Thursday, July 18, 2013

L'ultimo Giorno

Today was very bittersweet. The completion of final exams and presentations for a class at the end of the semester usually leave me with a feeling of excitement and relief. Today, however, I do not feel that way. Instead, I lament leaving the country I have come to love and (temporarily at least) call my home.

Intesa Sanpaolo, Italy's 2nd largest bank
As I walked home from class today, I considered the surroundings and my time here. I cannot help but look at Italy not as just a home away from home, but also as a classroom. After my policy brief on Italy’s banks, I will never be able to look at a UniCredit on the street or in the news without telling the person next to me that it is Italy’s second largest bank, or any of the other trivial facts I have learned. Furthermore, I am convinced that the various Gelato shops throughout Rome are colluding on their prices. Outside of the classroom, Rome has taught me to take things a little easier and that sometimes it is ok to just see where life takes you.

Rome has this way on creeping up into your heart. When I first came, it was very easy to point out all of the things I disliked: the lack of air conditioning, arguably the worst internet connection known to man, and a dismal public transportation system that seems to arrive at some point between when you get to the bus stop and an hour later. The culture was also foreign, and I still to this day do not know why the man who runs the grocery store across the street shoots me the biggest scowl whenever I walk in. (Ok, maybe that has something to do with paying a grocery bill with coins at one point, but still, money is money.) Regardless, I have only good things to say about my time in Italy, and I can honestly say that even the characteristics I found myself disliking in the first couple of days I now look upon with endearment.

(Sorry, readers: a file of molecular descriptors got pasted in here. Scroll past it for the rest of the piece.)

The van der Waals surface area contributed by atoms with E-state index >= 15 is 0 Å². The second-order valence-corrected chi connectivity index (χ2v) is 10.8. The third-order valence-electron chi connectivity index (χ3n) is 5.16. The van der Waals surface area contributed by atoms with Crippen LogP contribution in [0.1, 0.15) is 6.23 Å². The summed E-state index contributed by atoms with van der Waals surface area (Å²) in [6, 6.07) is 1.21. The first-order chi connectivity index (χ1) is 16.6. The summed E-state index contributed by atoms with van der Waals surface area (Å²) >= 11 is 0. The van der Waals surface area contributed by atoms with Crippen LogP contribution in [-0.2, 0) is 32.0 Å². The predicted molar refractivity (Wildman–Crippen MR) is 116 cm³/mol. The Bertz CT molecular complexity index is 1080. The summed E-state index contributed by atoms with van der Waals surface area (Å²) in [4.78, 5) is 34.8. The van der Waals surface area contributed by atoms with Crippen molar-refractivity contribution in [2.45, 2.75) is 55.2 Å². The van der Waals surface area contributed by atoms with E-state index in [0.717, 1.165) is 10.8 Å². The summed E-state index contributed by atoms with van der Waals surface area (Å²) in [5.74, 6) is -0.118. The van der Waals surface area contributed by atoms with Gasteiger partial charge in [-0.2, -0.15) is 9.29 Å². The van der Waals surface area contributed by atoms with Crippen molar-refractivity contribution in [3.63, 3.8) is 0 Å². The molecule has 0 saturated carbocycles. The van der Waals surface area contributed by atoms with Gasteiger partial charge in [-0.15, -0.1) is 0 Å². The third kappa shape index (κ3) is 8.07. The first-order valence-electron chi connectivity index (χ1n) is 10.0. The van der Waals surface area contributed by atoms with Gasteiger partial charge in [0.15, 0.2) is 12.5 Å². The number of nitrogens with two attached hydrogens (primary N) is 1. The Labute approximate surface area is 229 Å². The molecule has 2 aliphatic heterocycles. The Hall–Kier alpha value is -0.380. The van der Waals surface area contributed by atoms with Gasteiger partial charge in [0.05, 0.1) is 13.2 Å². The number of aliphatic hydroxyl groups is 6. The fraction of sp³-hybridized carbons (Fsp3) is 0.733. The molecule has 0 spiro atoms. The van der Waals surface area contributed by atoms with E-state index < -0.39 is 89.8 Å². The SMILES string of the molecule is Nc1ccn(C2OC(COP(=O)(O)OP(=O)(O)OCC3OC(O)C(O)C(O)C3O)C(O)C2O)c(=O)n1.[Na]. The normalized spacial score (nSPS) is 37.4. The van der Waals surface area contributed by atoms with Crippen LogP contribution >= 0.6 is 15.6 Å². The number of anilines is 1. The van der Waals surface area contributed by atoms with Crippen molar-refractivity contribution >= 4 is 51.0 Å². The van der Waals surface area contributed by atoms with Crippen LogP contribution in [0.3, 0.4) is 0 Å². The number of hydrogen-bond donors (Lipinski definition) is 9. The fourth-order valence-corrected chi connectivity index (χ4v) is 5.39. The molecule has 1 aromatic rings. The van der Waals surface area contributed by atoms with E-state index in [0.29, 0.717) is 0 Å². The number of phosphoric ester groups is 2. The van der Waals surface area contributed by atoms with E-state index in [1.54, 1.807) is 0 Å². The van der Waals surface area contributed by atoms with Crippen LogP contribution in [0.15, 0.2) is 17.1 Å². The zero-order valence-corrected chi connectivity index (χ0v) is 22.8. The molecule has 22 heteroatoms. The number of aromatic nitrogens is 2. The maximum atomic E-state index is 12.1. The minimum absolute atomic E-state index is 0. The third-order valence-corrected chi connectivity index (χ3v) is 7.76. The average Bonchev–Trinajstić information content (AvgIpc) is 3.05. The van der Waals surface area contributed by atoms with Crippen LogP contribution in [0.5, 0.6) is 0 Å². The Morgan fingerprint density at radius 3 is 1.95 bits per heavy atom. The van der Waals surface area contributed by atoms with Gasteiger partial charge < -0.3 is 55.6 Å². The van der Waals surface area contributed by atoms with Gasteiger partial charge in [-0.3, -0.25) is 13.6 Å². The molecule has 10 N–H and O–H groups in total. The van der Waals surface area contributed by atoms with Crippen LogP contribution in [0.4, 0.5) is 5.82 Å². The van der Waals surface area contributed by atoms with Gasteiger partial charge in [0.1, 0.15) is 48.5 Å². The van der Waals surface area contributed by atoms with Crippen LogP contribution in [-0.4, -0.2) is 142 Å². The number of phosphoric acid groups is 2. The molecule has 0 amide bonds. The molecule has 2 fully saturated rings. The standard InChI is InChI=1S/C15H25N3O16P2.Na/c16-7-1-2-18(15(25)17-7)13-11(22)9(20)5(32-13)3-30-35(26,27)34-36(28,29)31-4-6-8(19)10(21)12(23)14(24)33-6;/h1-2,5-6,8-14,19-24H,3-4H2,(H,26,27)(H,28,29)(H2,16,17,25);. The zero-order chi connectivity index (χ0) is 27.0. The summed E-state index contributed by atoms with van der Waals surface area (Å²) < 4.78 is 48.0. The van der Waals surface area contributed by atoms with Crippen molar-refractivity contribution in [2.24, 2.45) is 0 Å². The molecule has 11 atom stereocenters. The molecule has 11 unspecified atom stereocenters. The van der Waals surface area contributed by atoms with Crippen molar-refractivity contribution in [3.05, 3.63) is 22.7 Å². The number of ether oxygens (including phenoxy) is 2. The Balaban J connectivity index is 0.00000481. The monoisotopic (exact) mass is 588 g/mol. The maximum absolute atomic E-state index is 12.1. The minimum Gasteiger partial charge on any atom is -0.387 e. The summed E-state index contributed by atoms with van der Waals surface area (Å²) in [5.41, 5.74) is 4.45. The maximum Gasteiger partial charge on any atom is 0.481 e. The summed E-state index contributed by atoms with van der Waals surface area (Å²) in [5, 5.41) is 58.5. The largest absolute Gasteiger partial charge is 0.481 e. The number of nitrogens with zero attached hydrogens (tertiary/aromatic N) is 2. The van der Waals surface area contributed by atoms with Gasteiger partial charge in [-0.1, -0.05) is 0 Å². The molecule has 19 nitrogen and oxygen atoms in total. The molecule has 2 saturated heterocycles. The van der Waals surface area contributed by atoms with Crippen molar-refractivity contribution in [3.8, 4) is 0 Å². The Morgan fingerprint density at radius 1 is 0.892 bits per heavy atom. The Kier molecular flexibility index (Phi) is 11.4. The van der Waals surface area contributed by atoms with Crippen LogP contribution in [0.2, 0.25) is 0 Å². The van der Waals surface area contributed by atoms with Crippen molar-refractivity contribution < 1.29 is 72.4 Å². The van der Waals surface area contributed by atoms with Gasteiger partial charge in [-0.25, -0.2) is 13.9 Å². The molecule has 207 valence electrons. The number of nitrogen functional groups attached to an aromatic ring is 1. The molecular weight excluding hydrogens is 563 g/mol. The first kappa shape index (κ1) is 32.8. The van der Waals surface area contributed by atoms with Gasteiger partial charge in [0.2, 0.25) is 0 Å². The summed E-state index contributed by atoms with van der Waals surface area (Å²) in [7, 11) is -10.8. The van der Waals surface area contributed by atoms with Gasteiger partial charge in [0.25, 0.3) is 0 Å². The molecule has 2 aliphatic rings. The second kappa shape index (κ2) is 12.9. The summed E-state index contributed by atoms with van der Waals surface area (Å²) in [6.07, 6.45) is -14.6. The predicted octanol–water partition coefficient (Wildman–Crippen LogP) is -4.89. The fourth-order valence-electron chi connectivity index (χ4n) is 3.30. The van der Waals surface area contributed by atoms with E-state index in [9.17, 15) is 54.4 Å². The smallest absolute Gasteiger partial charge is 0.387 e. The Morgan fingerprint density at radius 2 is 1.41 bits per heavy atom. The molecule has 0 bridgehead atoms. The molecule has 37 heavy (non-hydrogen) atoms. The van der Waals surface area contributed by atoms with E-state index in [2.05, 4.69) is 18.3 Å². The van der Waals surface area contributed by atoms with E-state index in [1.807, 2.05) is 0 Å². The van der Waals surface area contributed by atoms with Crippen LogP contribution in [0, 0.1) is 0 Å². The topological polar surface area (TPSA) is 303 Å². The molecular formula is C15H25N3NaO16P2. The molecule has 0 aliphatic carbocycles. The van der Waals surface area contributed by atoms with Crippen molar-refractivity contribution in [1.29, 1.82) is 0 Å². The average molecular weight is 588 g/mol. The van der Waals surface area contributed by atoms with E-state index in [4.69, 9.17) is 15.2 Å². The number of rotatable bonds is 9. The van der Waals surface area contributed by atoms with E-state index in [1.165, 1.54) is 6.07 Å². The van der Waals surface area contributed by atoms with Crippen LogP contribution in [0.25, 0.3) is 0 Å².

The Global Scholars crew touring Ostia Antica

Whenever SIS has its study abroad fairs, I used to wonder how exactly they managed to get so many students who were willing to take time out of their busy day to talk to other students about their abroad experiences. Now that I have studied abroad myself, I completely understand. The past three weeks have some of the best of my whole life, with some of the best people I have ever known, and I cannot wait to see what Turkey is like.

Professor James Walston, one of our wonderful guest lecturers, prefaced his lecture on Italian politics with a quote from The Leopard, an Italian novel written by Giuseppe Tomasi di Lampedusa: “Se vogliamo che tutto rimanga com'รจ bisogna che tutto cambi” or “We’ve got to change everything for it to stay the same.” After spending the last three weeks changing everything I was used to, I can honestly say that I have to disagree with Professor Walston. I am no longer the same person I was three weeks ago, and I cannot wait to see how Istanbul changes me in the next three weeks. 

No comments:

Post a Comment